I made the shower as hot as I could stand and gave the phage a little break once the steam rose up. I touched the familiar rise of my real nose, the hollowness of my cheeks, the lines on the outside of my eyes. I felt exhausted, tired in not just body but in soul. I was sick of pretending to be better than I really was, sick with guilt over inhabiting my brother’s memory. I needed to get with the avenging, and I needed to do it fast.

First, I had to survive this damn trip to the doctor, though.

What would he do, take more blood? As long as it resembled my first sample, I could claim the theory about childhood illness had to be the right one and probably get away with it. Then again, this was an established medical wing inside a permanent base, not a mobile camp set up on a distant planet or a small medbay in a ship. Dr. Weiss probably had access to some truly amazing technology here. Which meant that if I was going to be sure about getting away with my charade for a while longer, I needed to make Dr. Weiss modify my data to be normal willingly. Which meant…it was time to try making a thrall.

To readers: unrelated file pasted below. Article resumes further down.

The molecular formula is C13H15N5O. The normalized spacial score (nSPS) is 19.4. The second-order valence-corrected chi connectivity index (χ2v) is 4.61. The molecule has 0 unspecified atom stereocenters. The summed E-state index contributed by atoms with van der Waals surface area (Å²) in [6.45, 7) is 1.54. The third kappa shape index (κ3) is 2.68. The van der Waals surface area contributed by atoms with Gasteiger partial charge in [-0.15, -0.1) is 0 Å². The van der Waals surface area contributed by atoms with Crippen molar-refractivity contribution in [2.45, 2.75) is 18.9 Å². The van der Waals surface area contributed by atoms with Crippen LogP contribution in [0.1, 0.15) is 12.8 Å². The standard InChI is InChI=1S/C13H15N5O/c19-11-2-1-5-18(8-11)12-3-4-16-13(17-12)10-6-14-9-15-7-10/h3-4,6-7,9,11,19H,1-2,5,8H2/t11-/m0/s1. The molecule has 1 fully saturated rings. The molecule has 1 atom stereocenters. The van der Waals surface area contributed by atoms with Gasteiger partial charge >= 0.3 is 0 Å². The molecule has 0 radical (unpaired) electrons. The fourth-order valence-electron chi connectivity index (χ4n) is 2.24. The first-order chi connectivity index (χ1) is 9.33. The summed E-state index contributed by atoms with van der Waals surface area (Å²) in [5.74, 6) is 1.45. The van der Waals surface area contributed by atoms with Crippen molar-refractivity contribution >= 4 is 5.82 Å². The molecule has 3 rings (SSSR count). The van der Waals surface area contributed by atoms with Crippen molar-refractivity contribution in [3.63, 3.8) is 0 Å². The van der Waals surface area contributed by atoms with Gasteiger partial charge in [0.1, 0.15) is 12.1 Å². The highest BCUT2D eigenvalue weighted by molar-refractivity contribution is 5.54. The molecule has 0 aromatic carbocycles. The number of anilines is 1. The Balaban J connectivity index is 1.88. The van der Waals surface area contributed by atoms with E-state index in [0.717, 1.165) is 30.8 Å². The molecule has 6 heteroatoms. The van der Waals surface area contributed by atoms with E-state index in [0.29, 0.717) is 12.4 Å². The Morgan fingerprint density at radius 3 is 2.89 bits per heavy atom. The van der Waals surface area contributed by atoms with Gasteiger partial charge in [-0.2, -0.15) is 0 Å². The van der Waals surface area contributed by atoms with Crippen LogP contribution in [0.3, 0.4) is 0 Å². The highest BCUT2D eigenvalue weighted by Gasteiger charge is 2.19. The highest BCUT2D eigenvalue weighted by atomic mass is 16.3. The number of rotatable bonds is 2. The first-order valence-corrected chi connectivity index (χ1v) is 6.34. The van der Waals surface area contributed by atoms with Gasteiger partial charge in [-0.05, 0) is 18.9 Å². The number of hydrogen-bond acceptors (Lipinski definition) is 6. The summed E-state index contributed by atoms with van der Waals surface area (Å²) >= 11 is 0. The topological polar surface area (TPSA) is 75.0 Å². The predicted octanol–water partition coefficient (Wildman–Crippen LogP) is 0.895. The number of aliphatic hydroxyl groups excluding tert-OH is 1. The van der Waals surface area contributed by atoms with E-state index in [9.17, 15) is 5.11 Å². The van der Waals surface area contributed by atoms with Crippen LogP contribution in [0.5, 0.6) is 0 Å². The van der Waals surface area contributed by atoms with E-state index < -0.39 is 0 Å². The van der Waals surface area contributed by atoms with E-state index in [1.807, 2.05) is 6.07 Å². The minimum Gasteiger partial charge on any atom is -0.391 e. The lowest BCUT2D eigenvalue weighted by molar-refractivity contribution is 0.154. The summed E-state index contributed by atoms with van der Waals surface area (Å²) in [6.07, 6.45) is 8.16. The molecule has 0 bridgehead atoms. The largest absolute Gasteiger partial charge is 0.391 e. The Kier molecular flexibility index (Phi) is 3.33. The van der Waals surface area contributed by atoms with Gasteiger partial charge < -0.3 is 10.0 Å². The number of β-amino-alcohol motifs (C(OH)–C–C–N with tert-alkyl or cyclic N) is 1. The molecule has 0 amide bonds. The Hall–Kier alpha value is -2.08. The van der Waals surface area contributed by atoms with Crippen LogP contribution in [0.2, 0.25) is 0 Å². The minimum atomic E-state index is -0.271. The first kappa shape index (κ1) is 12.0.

I didn’t want to make a thrall. The thought of having anyone other than Christala completely under my power was disgusting, but it was the only way I could think of to ensure that I wouldn’t be found out. I’d never done it before. I knew the theory, but it was considered too risky to the recipient to attempt in most cases, because these were people you wanted alive. Killing someone was easy. Controlling their mind was hard.